Background: Acculturation has been examined with respect to various pregnancy adverse outcomes, including birth defects. Given the mixed and limited findings on the association between nativity and birth defects, we sought to further explore parental nativity and years lived in the U.S. across a range of defects. Methods: Data from the National Birth Defects Prevention Study were used for this analysis. Infants with one of 46 major isolated birth defects (30 noncardiac/16 cardiac conditions) and infants without birth defects (controls) born during 1997–2011 were included. We examined parental nativity (foreign-born mothers, fathers, and both parents combined compared to a referent of both U.S.-born parents) and the number of years lived in the U.S. (≤5/6+ years). Descriptive statistics and logistic regression analyses were performed to estimate crude/adjusted odds ratios and 95% confidence intervals. Results: Compared to U.S.-born mothers, foreign-born mothers tended to be older (25+ years), of Hispanic or Other race/ethnicity and were less likely to have reported drinking, smoking, illicit drug use, or having taken folic acid. In the adjusted analysis, seven findings among both parents reporting a foreign-birth were significant, including an increased association with spina bifida, anotia/microtia, and diaphragmatic hernia (aORs range: 1.3–1.7), and a reduced association with craniosynostosis and gastroschisis (aORs = 0.7). A generally protective effect was observed among foreign-born subjects living in the U.S. ≤5 years. Conclusions: We found that nativity was associated with some selected isolated defects, although the direction of effect varied by phenotype and by a number of years residing in the U.S.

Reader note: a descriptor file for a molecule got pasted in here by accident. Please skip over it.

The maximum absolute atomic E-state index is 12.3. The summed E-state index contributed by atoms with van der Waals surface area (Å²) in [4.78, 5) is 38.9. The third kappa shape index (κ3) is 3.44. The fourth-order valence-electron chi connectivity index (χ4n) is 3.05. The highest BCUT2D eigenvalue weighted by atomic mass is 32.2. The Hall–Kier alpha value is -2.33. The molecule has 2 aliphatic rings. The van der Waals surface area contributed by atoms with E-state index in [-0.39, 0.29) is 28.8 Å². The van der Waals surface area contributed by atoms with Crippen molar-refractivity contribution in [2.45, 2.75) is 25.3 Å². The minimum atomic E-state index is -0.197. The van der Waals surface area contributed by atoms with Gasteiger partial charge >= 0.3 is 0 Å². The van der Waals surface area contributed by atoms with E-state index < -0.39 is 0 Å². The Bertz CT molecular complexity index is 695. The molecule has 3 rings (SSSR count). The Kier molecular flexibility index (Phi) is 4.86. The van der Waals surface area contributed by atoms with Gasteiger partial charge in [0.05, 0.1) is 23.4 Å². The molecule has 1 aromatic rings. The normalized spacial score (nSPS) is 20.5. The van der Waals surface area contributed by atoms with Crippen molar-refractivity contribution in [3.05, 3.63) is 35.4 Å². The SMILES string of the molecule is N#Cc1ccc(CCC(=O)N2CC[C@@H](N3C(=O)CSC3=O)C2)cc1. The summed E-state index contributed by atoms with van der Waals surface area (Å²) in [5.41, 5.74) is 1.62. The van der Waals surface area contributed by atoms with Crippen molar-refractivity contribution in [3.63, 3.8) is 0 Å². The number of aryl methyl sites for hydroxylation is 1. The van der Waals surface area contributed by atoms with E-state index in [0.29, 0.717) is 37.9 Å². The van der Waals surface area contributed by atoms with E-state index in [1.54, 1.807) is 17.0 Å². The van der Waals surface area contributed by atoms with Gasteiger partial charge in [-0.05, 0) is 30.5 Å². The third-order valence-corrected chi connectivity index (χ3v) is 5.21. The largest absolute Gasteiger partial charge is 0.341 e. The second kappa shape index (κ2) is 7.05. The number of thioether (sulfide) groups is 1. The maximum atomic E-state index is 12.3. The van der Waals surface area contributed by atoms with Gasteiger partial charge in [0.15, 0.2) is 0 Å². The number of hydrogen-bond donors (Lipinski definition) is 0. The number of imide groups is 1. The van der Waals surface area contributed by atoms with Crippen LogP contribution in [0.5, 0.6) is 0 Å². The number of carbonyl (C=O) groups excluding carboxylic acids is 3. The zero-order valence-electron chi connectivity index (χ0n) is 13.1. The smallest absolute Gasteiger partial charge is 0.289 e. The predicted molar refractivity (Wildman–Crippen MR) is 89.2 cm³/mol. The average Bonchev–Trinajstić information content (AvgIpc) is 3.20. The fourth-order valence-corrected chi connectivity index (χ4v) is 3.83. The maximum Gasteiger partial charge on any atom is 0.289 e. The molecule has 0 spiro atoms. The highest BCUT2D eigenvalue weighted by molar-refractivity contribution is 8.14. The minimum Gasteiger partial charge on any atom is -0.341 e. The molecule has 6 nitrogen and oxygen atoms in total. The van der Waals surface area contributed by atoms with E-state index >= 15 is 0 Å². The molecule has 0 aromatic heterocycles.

- birth defects
- congenital defects
- congenital heart defects
ASJC Scopus subject areas
- Pediatrics, Perinatology, and Child Health
- Developmental Biology
- Health, Toxicology and Mutagenesis